Tesler-Mabe: I have been playing seriously for probably about five and a half years now. And I’ve just been practicing as hard as I can, and I played the bass for about a year before that. I’ve always loved the electric guitar, and I got one when I was very young, hoping I’d play it. I never really did until I started playing the bass and I realized that the guitar was really what I wanted to do.

All four of you have different influences. Who are your biggest ones?

Wolfhard: Beatles was a big one, but I also was into The Who. My dad got The Who Greatest Hits when I was 6, so I would listen to that kind of on loop. So, a lot of classic rock influences. Then I got into Nirvana. It’s a very basic answer, but The Beatles and Nirvana were the two big ones for me when I was younger. The band to get me into indie music was this band called PUP.

Jack Anderson: For me, it’s really hard to boil it down to two. But I’ll go one musically and one for my instrument. Because I taught myself the bass, I didn’t really have an orthodox approach, so I kind of did some weird things that would be considered strange, stylistically. Then I started listening to New Order and Joy Division, and I realized I kind of approached the instrument like Peter Hook—very melodic and constant notes instead of a traditional bass line. … Not that I am putting myself on the same pedestal as Peter Hook, because he is miles above. But, as far as instrument inspiration goes that’s one. In general, I’d have to probably go with my favorite band ever, Pink Floyd, ‘cause they’re ambitious and they make beautiful music.

Malcolm Craig: What really brought me into music was The Beatles. That would be the first thing that everyone listens to. And right now I’m really into Ariel Pink.

Did the six songs on the EP have a different lead writer, or did you contribute equally to each one?

Wolfhard: Usually how it goes is one of us will come up with a riff. … I’ll come up with lyrics, and then a test bass line that Jack will just throw away and do his own—which is better because I don’t really know how to play bass. Malcolm will do his own drumbeat. And then Ayla will do her own lead. It kind of just comes together naturally. One of us will have something and then all of us will help each other from there. … I wrote “City Boy” on acoustic guitar with the lyrics already written, but Jack and Ayla and Malcolm wrote all the music to it. So it’s all a group effort no matter what.

Tesler-Mabe: One person presents some pizza dough, and we all just throw our own seasoning on top of it.

What about the band Twin Peaks, and Cadien Lake James, appealed to the four of you? You reached out to him; why him?

Wolfhard: Twin Peaks; I think right now they are my biggest influence. They’re just one of my music heroes in general. … They’re the most underrated rock band right now; if anybody should bring back rock and roll, it should be them. Because they have fresh eyes and fresh ears, and they know how to have fun on stage, and recording like no one else does. They bring back that kind of fun loving energy and playfulness that The Stones brought, and I think they’re just so incredible. I had already been talking to [James] before, through Joe Keesler, who knew him. He gave me his number, and so I was texting him just as a friend.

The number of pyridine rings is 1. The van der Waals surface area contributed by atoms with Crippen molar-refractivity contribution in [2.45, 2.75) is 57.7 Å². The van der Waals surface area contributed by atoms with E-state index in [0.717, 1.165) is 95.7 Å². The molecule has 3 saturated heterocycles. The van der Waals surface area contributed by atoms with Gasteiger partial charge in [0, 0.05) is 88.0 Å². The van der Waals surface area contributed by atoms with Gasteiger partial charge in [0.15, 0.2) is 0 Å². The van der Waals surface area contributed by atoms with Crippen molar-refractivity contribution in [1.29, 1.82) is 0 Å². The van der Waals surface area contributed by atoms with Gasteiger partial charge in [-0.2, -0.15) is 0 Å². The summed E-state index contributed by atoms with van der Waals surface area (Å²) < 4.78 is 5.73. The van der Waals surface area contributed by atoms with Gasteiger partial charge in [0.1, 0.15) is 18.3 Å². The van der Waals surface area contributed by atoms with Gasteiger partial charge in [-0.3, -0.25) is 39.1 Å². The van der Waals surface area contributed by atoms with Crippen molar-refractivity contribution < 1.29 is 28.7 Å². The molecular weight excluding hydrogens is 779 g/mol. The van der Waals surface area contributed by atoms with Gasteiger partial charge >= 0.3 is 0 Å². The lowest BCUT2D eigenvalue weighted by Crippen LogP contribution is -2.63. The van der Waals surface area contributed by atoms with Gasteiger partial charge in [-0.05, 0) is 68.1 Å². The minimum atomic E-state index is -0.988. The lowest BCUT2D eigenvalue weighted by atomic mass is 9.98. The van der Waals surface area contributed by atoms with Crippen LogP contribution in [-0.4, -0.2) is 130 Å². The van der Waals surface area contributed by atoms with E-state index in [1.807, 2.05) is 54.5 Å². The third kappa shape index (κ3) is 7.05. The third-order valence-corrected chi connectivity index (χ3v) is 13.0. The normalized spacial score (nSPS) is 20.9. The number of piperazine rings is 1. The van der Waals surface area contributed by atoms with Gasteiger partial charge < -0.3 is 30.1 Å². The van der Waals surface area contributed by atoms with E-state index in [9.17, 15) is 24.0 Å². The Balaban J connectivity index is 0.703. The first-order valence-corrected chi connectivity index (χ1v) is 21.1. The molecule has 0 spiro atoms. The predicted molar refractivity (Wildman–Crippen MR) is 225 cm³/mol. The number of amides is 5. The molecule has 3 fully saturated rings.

How many shows have you played so far, and how comfortable do you feel on stage?

Anderson: I think we’ve probably played about 10 shows now. I personally am really comfortable with it. I just have a great time. It’s my favorite thing in the world to do, so can’t ask for more. And I think we’re sounding better every show, which certainly adds a bit of comfort to it.

Are you working on an album now?

Tesler-Mabe: We’ve been writing songs over the past little while, and we started performing them more at shows. [An LP] is in the works, and we’re just trying to write as much as we can.

So, theoretically, if you work on this through wintertime, then by the time school lets out next year, you will be ready to really hit the road, right?

Wolfhard: Oh man, yeah, we’re trying to whenever we can. Obviously, I’m a busy dude. And these guys are busy too when they have school, so we’re trying to figure out a tour right now. Hopefully it will all fall into place.

Tesler-Mabe: Yeah, definitely once we are out of high school, it will become a lot easier.

Finn, is there anything that you’ve got coming up besides this band? Obviously, the third season of Stranger Things, and the IT sequel. What else are you working on?

Wolfhard: I’m doing a little acting, I’m writing and directing [music videos]. We [Wolfhard and director friend Patrick VanZandt] are also developing a movie, and a series and shorts—just trying to build up our brand, do as much independent stuff as possible.

Follow editor Roman Gokhman at Twitter.com/RomiTheWriter.